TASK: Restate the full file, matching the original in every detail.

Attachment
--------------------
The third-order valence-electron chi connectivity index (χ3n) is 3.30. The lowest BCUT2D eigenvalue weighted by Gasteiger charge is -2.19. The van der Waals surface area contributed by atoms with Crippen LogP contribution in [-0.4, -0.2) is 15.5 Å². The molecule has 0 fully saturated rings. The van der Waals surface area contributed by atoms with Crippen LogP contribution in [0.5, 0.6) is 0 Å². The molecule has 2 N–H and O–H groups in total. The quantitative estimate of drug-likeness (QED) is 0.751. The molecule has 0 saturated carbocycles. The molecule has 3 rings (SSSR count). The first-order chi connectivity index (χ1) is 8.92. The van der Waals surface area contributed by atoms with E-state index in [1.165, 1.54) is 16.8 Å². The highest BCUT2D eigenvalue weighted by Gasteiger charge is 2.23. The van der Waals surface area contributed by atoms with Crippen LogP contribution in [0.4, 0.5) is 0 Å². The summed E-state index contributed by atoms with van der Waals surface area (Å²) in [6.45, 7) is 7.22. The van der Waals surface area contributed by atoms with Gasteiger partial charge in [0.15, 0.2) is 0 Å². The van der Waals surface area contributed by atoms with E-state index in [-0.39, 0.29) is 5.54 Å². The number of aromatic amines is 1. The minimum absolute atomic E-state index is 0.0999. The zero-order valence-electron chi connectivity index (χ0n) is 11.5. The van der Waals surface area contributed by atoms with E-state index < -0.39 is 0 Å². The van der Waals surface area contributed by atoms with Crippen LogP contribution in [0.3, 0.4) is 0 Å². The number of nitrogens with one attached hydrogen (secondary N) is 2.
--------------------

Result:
The third-order valence-electron chi connectivity index (χ3n) is 3.30. The lowest BCUT2D eigenvalue weighted by Gasteiger charge is -2.19. The van der Waals surface area contributed by atoms with Crippen LogP contribution in [-0.4, -0.2) is 15.5 Å². The molecule has 0 fully saturated rings. The van der Waals surface area contributed by atoms with Crippen LogP contribution in [0.5, 0.6) is 0 Å². The molecule has 2 N–H and O–H groups in total. The quantitative estimate of drug-likeness (QED) is 0.751. The molecule has 0 saturated carbocycles. The molecule has 3 rings (SSSR count). The first-order chi connectivity index (χ1) is 8.92. The van der Waals surface area contributed by atoms with E-state index in [1.165, 1.54) is 16.8 Å². The highest BCUT2D eigenvalue weighted by Gasteiger charge is 2.23. The van der Waals surface area contributed by atoms with Crippen LogP contribution in [0.4, 0.5) is 0 Å². The summed E-state index contributed by atoms with van der Waals surface area (Å²) in [6.45, 7) is 7.22. The van der Waals surface area contributed by atoms with Gasteiger partial charge in [0.15, 0.2) is 0 Å². The van der Waals surface area contributed by atoms with E-state index in [-0.39, 0.29) is 5.54 Å². The number of aromatic amines is 1. The minimum absolute atomic E-state index is 0.0999. The zero-order valence-electron chi connectivity index (χ0n) is 11.5. The van der Waals surface area contributed by atoms with E-state index < -0.39 is 0 Å². The van der Waals surface area contributed by atoms with Crippen LogP contribution in [0.3, 0.4) is 0 Å². The number of nitrogens with one attached hydrogen (secondary N) is 2.